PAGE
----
Recent mining safety legislation results in on-site hazard assessment service
A new mining health and safety infographic developed by Workplace Safety North (WSN), in collaboration with the Ontario Mining Association (OMA), depicts a timeline of major developments in occupational health and safety between 1890 and present day, while illustrating improvements in workers' personal protective equipment.
The Ontario mining sector employs over 21,000 full-time workers. Over the last 10 years, the mining sector has achieved a 62 percent improvement in lost-time injury (LTI) frequency, according to the Workplace Safety and Insurance Board. The most common lost-time injuries occur when a worker is struck by an object or equipment, experiences sprains and strains from repetitive motion as well as slips, trips, and falls in the workplace.
Most recently, Ontario released the Mining Health, Safety and Prevention Review final report containing 18 consensus recommendations to improve the health and safety of underground mine workers. Since the release of the report, new regulations have been implemented which relate to risk assessments and high-risk hazards, including high visibility workwear, water and traffic management programs, recording of seismic events, and changes to requirements for conveyors and surface diamond training.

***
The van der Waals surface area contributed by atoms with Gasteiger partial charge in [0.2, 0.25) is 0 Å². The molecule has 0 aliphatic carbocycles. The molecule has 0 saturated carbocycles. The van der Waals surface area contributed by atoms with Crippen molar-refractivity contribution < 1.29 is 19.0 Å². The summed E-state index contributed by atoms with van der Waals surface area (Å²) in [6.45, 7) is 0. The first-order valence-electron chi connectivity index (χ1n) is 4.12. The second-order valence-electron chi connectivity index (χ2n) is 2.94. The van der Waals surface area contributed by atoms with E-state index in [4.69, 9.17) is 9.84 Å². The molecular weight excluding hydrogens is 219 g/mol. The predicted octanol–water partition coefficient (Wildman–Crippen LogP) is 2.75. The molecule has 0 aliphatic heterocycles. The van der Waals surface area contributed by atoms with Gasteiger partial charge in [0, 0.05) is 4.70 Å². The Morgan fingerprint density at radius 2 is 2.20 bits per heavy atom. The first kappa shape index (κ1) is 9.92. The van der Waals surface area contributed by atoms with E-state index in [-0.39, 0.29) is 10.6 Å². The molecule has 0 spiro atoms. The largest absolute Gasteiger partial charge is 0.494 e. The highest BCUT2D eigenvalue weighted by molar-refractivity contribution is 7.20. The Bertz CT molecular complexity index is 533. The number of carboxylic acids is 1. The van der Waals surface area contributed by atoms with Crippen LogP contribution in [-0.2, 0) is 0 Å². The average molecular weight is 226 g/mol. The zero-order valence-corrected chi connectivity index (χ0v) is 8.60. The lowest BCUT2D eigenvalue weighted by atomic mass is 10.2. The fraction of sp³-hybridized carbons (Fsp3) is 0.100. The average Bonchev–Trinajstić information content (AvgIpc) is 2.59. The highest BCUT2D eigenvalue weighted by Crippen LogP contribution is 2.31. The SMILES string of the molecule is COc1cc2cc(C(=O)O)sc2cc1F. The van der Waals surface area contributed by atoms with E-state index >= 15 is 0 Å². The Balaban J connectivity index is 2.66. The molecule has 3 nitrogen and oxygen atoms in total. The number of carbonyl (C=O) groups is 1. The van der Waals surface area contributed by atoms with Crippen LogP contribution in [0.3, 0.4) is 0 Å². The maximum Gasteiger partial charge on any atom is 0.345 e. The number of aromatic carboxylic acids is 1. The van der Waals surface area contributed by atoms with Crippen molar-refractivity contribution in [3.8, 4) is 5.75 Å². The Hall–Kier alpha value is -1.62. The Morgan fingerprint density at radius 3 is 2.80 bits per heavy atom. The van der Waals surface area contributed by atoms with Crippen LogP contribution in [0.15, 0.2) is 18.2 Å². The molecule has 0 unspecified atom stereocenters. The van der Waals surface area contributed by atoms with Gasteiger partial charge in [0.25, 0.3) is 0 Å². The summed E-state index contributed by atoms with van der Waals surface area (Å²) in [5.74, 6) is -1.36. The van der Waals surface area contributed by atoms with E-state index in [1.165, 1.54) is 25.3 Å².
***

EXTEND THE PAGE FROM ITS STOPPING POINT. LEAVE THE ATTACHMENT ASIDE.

“Workplace Safety North offers a free on-site hazard assessment service to help mining companies meet new requirements,” says Mike Parent, WSN Mining Director. “Our mining health and safety specialists include experts in ventilation, ground control, and industrial hygiene, so we encourage companies to take advantage of this service.”
Key Hazard Assessments
- Ground control, including risks associated with seismicity and rockbursts
- Occupational disease, focusing on exposure to airborne hazards
- Water management, particularly problematic water in ore and waste passages
- Mobile equipment and the risks of collisions
- Worker fatigue
- Controls for worker training
Assessments are comprised of two sections: legislative and regulatory compliance review to ensure the operations meet current rules governing the hazard; and risk assessment and control review to ensure each operation has conducted a thorough risk assessment for the hazard and, more importantly, to ensure programs are in place so that required controls are routinely audited for effectiveness.
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